In the last week, I’ve had about eight different readers in different parts of the country write in with questions about buying homes in retirement. And I will answer them in my Q-and-A columns.

A couple of the questions were logistical items, like whether mortgage lenders will actually count retirement income for purposes of qualifying for a mortgage (yes) and questions about the process of selecting the location for buying a home in retirement.

The majority of the questions, though, were quite a bit more concerning to me. They also posed questions about whether buying a home in retirement could be done, but the factual scenarios involved made me circle mentally back to the more fundamental issue of whether it should be done, in particular situations.

Can you buy a home in retirement? Of course. Should you, if all you possess in this world is a monthly income of $600 per month? Highly doubtful.

The fact that multiple retirees wrote in with incomes well under $1,000 per month and no cash reserves trying to figure out how to buy a home while others with much higher retirement cash flows and existing home equity had essentially written themselves off as unable to get a mortgage highlighted several fundamental flaws in the way we think homebuying should be different in retirement, than it is before retirement.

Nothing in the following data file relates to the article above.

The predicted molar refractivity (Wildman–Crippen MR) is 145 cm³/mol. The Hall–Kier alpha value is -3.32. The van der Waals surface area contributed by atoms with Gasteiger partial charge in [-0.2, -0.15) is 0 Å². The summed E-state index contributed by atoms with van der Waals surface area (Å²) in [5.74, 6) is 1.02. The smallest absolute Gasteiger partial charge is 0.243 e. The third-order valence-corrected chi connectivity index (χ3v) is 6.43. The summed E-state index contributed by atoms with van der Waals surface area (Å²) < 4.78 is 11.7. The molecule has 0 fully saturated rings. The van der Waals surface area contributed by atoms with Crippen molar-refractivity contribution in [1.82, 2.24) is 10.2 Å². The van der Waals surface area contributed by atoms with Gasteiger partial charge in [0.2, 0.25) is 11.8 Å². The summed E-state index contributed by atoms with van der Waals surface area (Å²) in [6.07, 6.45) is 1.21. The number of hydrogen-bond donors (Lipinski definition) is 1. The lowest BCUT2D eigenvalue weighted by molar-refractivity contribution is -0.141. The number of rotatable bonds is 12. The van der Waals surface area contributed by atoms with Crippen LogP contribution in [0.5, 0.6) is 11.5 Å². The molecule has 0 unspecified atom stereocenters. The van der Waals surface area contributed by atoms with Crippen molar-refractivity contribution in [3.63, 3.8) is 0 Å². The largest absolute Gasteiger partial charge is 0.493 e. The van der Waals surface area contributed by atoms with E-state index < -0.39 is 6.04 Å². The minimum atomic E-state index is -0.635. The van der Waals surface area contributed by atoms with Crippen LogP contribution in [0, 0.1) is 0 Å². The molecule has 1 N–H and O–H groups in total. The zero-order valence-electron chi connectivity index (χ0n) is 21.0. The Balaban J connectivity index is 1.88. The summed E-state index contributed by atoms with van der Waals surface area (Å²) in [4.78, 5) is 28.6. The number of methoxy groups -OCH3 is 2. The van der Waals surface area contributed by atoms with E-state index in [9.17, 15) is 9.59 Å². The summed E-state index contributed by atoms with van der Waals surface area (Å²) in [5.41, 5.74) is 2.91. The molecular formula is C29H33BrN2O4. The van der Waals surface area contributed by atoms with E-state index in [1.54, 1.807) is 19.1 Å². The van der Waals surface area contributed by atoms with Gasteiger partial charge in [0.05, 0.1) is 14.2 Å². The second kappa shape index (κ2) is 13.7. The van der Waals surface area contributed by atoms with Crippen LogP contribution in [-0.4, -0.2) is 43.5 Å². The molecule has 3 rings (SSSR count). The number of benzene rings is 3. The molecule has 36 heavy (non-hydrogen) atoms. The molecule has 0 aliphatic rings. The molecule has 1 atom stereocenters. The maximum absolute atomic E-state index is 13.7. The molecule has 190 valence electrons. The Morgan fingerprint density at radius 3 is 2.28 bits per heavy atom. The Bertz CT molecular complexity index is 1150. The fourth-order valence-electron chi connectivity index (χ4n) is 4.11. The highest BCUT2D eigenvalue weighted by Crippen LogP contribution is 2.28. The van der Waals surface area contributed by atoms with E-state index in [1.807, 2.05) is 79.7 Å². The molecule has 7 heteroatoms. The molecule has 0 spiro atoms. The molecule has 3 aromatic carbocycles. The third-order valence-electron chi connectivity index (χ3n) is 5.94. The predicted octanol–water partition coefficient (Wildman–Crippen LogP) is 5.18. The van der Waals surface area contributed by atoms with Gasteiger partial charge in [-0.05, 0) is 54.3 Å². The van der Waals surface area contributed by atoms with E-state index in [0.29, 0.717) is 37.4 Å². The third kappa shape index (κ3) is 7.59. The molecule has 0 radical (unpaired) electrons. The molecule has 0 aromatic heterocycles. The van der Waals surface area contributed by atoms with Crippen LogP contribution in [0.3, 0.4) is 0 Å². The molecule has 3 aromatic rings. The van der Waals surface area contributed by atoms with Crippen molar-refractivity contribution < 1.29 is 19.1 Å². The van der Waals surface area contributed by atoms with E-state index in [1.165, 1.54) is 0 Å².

For example, many seemed concerned that the simple fact that they are retired or that their income comes from a pension or Social Security might disqualify them for a mortgage. Nothing could be more wrong.

Lenders are much more concerned with the past and future stability of your income than they are with whether it comes from working or retirement funds — so long as you can document a steady income from the same industry for the past couple of years, and so long as your retirement income is not set to expire shortly.  

The fact that retirement income is fixed does not, in itself, factor one way or the other with mortgage lenders. Pre-retirement people are not credited with any assumption that their income will increase over the coming years or that they will have the opportunity to work overtime or a second job, so the fact that retirees’ income is static does not ding their mortgage qualifications in any way.